Worry much? That's because you're smart

Worry much? That's because you're smart
Canadian researchers have revealed that people who worry much, score high on verbal intelligence tests.

People who constantly worry about stuff perhaps long for a more carefree and relaxed existence, but now they can seek solace in science:

A team of researchers in Canada argue that this trait can be a sign of high intelligence, writes Daily Mail.

Researchers at the University of Lakehead in Ontario, have tested 125 students degree of depression and shyness. Then they tested the students verbal intelligence, by examining students' vocabulary, ability to categorize words and their understanding of proverbs.

The students also filled in a questionnaire about concerns. There were claims like "I am always worrying about something" and "I have been a worrier all my life," and the students answered to what extent they agreed with the statements.

The students who ticked off that they worried a lot, scored higher on the test of verbal intelligence. This was particularly true when their concerns over the actual experiment itself were taken into consideration.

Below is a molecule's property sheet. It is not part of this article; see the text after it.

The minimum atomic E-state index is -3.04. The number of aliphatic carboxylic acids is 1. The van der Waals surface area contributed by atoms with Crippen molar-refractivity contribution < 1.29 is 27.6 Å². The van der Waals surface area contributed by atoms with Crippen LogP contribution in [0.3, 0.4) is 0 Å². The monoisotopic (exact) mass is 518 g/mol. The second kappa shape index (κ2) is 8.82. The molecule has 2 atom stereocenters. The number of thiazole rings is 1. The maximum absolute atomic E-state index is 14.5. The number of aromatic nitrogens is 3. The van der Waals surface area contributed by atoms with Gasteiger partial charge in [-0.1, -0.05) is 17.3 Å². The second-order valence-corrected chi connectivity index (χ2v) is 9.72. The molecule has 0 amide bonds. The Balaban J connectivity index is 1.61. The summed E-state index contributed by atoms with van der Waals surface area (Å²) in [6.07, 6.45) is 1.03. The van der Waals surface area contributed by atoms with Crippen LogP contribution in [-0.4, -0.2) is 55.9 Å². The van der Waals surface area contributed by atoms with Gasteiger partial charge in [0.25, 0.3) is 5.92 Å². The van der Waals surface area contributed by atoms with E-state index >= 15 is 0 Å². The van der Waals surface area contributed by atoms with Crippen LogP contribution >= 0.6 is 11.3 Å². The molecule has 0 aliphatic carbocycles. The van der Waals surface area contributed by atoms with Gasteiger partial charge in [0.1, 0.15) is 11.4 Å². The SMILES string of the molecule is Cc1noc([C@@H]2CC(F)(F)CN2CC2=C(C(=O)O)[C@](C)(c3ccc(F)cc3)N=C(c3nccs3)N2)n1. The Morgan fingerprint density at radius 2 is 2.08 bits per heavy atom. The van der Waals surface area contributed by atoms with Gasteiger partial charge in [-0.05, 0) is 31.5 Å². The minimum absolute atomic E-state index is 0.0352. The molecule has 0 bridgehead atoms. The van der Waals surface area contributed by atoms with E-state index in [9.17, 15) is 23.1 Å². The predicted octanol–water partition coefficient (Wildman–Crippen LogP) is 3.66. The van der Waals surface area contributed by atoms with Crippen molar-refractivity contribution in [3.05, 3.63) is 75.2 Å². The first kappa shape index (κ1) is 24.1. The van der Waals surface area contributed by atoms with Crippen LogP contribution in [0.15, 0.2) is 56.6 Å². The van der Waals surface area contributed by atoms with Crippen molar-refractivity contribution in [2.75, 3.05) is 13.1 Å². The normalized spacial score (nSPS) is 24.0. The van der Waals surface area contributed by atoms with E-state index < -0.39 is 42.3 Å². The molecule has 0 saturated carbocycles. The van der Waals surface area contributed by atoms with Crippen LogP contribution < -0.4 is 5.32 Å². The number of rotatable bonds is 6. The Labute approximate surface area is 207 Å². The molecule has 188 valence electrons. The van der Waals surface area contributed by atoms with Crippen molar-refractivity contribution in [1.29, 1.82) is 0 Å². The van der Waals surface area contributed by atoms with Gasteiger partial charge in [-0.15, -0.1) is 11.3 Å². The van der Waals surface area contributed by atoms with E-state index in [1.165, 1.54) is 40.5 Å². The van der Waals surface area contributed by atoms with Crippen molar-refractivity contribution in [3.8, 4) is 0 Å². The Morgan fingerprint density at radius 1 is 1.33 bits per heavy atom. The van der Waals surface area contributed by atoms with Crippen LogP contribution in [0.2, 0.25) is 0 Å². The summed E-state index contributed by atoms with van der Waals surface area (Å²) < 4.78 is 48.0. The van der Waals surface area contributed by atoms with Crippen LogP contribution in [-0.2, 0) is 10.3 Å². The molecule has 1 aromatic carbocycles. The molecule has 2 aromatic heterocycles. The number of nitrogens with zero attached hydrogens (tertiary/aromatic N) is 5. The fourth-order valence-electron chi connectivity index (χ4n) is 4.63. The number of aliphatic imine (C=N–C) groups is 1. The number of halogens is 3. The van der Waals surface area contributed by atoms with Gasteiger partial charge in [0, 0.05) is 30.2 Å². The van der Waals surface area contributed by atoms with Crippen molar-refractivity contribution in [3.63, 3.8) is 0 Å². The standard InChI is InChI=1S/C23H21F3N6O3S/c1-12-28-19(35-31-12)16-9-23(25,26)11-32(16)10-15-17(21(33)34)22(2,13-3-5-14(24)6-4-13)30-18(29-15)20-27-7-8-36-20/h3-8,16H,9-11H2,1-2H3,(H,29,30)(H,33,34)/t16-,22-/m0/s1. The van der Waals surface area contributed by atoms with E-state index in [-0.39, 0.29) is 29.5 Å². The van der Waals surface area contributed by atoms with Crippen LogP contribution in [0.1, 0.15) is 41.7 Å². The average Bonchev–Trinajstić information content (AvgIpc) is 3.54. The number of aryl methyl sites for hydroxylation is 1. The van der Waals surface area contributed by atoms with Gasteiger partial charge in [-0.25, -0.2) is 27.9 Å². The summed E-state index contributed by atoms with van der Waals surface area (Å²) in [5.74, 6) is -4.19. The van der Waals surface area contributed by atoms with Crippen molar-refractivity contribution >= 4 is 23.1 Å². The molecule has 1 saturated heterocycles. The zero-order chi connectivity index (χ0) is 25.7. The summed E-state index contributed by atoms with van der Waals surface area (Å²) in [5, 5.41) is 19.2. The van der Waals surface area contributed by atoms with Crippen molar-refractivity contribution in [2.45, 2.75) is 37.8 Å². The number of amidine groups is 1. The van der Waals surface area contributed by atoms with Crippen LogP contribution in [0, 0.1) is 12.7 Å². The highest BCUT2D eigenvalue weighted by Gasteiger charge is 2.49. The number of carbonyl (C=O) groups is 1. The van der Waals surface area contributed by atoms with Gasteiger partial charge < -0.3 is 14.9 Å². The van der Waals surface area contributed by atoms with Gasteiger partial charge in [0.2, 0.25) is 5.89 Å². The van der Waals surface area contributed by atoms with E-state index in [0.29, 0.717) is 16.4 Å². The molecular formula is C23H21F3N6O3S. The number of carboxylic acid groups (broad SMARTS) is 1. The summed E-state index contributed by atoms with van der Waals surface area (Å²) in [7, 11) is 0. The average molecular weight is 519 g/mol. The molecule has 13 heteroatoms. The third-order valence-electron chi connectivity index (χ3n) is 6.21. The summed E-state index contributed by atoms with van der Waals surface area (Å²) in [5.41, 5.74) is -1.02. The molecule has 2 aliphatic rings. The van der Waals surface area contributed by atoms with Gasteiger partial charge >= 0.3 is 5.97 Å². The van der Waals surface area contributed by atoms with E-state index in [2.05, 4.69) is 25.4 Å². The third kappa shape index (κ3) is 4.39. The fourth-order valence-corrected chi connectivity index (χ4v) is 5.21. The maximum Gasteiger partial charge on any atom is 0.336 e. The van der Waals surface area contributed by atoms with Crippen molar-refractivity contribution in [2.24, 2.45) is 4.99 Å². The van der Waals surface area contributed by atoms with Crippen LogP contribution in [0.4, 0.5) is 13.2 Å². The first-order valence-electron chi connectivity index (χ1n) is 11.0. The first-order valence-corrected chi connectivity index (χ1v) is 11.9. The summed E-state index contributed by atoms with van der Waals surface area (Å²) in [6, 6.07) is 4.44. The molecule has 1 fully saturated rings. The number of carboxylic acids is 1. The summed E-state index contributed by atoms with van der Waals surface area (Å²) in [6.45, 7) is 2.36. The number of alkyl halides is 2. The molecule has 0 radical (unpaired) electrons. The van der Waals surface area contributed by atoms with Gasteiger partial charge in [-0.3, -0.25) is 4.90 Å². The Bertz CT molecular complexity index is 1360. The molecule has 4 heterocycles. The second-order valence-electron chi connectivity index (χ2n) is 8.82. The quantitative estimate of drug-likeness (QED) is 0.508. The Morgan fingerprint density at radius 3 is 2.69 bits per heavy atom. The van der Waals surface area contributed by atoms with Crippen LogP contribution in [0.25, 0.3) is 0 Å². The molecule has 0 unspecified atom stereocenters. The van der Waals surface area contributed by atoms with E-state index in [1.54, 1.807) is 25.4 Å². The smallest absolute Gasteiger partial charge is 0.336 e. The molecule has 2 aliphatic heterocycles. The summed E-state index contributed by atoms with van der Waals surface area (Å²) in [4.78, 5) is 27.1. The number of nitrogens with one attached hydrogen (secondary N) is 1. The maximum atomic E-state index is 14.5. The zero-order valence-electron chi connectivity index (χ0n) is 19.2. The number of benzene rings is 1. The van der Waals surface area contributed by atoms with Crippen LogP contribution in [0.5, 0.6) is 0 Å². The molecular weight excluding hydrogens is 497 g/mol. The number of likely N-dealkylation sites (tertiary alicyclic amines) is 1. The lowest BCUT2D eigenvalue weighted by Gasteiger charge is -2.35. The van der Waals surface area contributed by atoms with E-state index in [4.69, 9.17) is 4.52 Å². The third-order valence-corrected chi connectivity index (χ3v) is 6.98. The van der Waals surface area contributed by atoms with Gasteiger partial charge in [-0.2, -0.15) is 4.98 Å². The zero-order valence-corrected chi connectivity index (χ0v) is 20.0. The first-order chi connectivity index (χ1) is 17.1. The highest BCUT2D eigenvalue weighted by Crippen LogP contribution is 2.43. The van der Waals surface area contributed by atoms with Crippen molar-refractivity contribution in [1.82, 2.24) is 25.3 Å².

The researchers point to history to explain the result: Taking the time to anticipate and plan for potential worrisome threats may have helped our ancestors to survive.

- From an evolutionary perspective, there are fewer costs associated with worrying about threatening events that do not occur, than not being able to anticipate, plan for and prevent incidents that do, the researchers wrote in the journal Personality and Individual Differences.

The downside is that worrisome people fail to relax. The experiment also found ties between high verbal intelligence and depression.

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